Edward Stabler started this family business in 1792 and it operated continuously for 141 years. The Apothecary Shop was a center in the daily life in Alexandria. Patrons included the George Washington family, James Monroe, and Robert E. Lee. When the Depression forced the shop’s closing in 1933, the doors were simply locked. The Landmark Society of Alexandria was formed to preserve the buildings and care for the collections. The Stabler-Leadbeater Apothecary Museum is listed in the National Register of Historic Places and is one of Alexandria’s few preserved commercial establishments, possessing an original collection in its original location.
The Museum’s collections include objects such as pill rollers, mortars and pestles, drug mills, carboys, and medical glassware that are still in place. The documents, journals, letters, and day books all provide a fascinating living history of the City, and the availability of the early records dating from the 1790's will provide researchers with important social and cultural information about the Alexandria community.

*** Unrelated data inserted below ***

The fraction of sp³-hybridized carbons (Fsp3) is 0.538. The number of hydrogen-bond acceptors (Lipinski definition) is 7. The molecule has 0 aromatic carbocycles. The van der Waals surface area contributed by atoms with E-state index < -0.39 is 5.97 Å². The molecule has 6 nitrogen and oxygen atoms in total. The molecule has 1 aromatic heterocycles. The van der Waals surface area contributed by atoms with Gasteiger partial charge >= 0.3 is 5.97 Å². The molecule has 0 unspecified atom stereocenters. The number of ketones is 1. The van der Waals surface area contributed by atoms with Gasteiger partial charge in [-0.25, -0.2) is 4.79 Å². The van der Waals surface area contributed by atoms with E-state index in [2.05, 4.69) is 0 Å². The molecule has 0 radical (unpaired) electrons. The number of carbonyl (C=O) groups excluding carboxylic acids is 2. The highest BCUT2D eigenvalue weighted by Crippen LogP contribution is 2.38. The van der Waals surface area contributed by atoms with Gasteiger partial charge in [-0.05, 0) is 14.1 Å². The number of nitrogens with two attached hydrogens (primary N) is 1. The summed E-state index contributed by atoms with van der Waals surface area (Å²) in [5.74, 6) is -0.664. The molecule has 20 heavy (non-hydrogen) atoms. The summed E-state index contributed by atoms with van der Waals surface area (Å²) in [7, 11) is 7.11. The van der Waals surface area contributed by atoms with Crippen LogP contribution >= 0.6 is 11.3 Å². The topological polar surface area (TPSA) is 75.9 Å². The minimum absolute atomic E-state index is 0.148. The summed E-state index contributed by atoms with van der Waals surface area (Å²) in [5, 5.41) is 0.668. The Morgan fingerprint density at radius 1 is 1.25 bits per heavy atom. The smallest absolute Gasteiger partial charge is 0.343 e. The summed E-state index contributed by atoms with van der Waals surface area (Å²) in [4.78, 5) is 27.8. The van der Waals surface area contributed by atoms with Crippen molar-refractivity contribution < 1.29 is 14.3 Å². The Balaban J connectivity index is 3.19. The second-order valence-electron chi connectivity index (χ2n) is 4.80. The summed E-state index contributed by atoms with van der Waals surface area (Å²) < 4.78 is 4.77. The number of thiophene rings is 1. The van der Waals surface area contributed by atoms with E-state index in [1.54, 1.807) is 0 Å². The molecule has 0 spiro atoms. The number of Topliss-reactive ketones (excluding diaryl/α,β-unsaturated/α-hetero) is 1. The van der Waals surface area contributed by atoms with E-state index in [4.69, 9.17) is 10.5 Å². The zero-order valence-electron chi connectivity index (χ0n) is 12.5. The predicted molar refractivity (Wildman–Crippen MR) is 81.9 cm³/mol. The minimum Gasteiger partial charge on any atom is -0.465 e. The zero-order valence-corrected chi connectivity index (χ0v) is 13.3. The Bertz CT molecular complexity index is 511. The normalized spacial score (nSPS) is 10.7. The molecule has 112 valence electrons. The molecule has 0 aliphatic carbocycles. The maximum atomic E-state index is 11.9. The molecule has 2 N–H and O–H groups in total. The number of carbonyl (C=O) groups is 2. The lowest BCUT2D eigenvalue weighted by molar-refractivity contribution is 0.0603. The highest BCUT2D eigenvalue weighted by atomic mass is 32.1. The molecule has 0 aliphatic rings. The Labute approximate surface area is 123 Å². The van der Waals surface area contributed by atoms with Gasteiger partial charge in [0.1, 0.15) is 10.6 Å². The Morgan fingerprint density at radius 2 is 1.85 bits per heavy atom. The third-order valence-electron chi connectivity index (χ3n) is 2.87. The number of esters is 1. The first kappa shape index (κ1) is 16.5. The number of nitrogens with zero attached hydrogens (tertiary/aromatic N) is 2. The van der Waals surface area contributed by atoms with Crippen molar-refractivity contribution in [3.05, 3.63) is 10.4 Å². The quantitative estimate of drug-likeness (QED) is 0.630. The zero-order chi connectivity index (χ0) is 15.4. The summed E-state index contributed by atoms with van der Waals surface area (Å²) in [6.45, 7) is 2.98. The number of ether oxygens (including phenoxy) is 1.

Renovations to the Stabler-Leadbeater MuseumThe entire museum has been renovated and visitors will be allowed upstairs for the first time to view the original manufacturing room. New events and programs are also being planned.
Improvements were paid for by the Landmark Society with funds raised from many organizations and individuals. The City of Alexandria provided significant funding for the restoration and additional funding was provided by the National Park Service through their “Save America’s Treasures” grant program.
Location105-107 S. Fairfax Street
Alexandria, Virginia 22314
See a map
Museum HoursApril through October
Sunday and Monday, 1 to 5 p.m.
Tuesday through Saturday, 10 a.m. to 5 p.m.
November through March
Wednesday through Saturday, 11 a.m. to 4 p.m.
Sunday 1 to 4 p.m.